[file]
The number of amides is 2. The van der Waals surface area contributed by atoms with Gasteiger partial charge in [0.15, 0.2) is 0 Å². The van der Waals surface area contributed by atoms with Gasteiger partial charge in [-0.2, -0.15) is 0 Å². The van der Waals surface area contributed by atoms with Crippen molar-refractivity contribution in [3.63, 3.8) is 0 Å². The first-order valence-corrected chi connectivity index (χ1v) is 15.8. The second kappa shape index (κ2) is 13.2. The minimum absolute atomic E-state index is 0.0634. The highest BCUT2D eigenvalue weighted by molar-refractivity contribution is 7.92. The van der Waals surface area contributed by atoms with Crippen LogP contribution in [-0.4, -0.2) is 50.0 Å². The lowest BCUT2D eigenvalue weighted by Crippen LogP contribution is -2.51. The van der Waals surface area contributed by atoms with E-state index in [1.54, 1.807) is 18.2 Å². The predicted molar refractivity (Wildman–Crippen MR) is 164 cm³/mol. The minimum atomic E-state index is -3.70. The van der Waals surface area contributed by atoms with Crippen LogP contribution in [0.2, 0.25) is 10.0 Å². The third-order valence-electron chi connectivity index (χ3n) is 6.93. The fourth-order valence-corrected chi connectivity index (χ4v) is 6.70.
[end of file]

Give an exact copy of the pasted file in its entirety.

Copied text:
The number of amides is 2. The van der Waals surface area contributed by atoms with Gasteiger partial charge in [0.15, 0.2) is 0 Å². The van der Waals surface area contributed by atoms with Gasteiger partial charge in [-0.2, -0.15) is 0 Å². The van der Waals surface area contributed by atoms with Crippen molar-refractivity contribution in [3.63, 3.8) is 0 Å². The first-order valence-corrected chi connectivity index (χ1v) is 15.8. The second kappa shape index (κ2) is 13.2. The minimum absolute atomic E-state index is 0.0634. The highest BCUT2D eigenvalue weighted by molar-refractivity contribution is 7.92. The van der Waals surface area contributed by atoms with Crippen LogP contribution in [-0.4, -0.2) is 50.0 Å². The lowest BCUT2D eigenvalue weighted by Crippen LogP contribution is -2.51. The van der Waals surface area contributed by atoms with E-state index in [1.54, 1.807) is 18.2 Å². The predicted molar refractivity (Wildman–Crippen MR) is 164 cm³/mol. The minimum atomic E-state index is -3.70. The van der Waals surface area contributed by atoms with Crippen LogP contribution in [0.2, 0.25) is 10.0 Å². The third-order valence-electron chi connectivity index (χ3n) is 6.93. The fourth-order valence-corrected chi connectivity index (χ4v) is 6.70.